For a time, he appeared to be on the road to recovery only to experience a sudden and rapid deterioration of his condition due to an abscess forming around an undiscovered foreign object lodged in his cerebellum which was to prove fatal. He died some 12 hours after an operation to remove the shell fragment from his brain.

The George Cross
Canon Edward McGuinness M.C.

Long after peace had returned, at least temporarily, to Europe Chorlton-cum-Hardy’s churches links to the “Great War” continued when another ex-Army Chaplain Edward McGuinness M.C. was installed as the new parish priest of Our Lady and St. John’s Roman Catholic Church on the death of Monsignor Joseph Kelly in 1930.
 
Father Edward was born on 21st February 1878 in Workington, Cumbeland. His parents were John McGuinness, a mason / builder and his wife Sarah (née McMullen). Edward’s mother died aged just 40 when he was only 6 and his younger brother, Robert William not yet one year old.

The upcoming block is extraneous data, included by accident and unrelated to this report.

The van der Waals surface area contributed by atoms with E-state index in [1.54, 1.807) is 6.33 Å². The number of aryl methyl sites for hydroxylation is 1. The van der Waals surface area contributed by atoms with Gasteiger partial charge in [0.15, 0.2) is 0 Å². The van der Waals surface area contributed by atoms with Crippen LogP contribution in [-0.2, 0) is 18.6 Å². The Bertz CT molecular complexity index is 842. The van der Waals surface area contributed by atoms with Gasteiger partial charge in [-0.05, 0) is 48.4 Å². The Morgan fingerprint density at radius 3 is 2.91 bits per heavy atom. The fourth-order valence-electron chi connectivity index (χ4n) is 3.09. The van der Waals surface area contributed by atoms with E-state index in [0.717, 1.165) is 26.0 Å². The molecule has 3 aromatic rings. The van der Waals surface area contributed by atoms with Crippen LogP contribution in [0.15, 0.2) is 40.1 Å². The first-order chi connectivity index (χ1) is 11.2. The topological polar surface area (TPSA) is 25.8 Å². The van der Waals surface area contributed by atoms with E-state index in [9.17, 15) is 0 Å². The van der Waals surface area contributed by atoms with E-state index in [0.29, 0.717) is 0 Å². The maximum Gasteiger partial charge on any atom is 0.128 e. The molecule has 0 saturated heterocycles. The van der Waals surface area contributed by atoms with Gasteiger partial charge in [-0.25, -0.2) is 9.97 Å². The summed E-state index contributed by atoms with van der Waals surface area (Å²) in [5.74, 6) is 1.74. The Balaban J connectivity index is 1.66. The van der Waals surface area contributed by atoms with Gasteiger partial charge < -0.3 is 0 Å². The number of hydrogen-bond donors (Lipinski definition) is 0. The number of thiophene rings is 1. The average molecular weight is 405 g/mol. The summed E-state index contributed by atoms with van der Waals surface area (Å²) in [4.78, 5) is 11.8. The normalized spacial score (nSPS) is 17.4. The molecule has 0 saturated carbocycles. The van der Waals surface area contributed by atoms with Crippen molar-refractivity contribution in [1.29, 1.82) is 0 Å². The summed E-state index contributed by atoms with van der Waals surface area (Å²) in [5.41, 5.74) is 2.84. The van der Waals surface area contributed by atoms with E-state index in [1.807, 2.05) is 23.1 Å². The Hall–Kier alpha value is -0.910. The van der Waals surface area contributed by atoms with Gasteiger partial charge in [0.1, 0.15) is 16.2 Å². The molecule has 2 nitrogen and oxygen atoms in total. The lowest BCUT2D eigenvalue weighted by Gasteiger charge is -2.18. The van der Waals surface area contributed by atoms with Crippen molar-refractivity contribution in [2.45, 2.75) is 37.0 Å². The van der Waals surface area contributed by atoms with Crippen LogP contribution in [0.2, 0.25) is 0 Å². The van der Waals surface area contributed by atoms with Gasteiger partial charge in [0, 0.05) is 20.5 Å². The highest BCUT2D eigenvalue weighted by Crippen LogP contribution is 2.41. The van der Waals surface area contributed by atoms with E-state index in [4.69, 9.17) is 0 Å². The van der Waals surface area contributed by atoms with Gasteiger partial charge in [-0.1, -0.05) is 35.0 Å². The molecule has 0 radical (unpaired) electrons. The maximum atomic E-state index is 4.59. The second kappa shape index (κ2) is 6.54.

After attending St. Bede’s College, Whalley Range, Manchester he was trained for the priesthood at St. John’s College, Waterford, Ireland where he was ordained on the 19th June 1904. In the years before the First World War Fr. Edward was involved in parish work in Blackburn and Bolton in Lancashire. On the outbreak of hostilities, he became a chaplain with The Irish Guards. In this role he was awarded a Military Cross, for gallantry, while serving on the Western Front in the same battalion as Captain Harold Alexander the future Field Marshall (4), the two becoming life long friends. Fr. Edward remained a chaplain to the Irish Guards at the end of the war later spending a year in China. Immediately prior to his appointment to “St. John’s” he was the chaplain at Catterick Army Camp in Yorkshire. A few months before his death on 28th March 1946 Fr Edward had been made up to a Canon. He was buried in grave D 219A in the Roman Catholic section (naturally) of Southern Cemetery, Manchester on 3rd April 1946.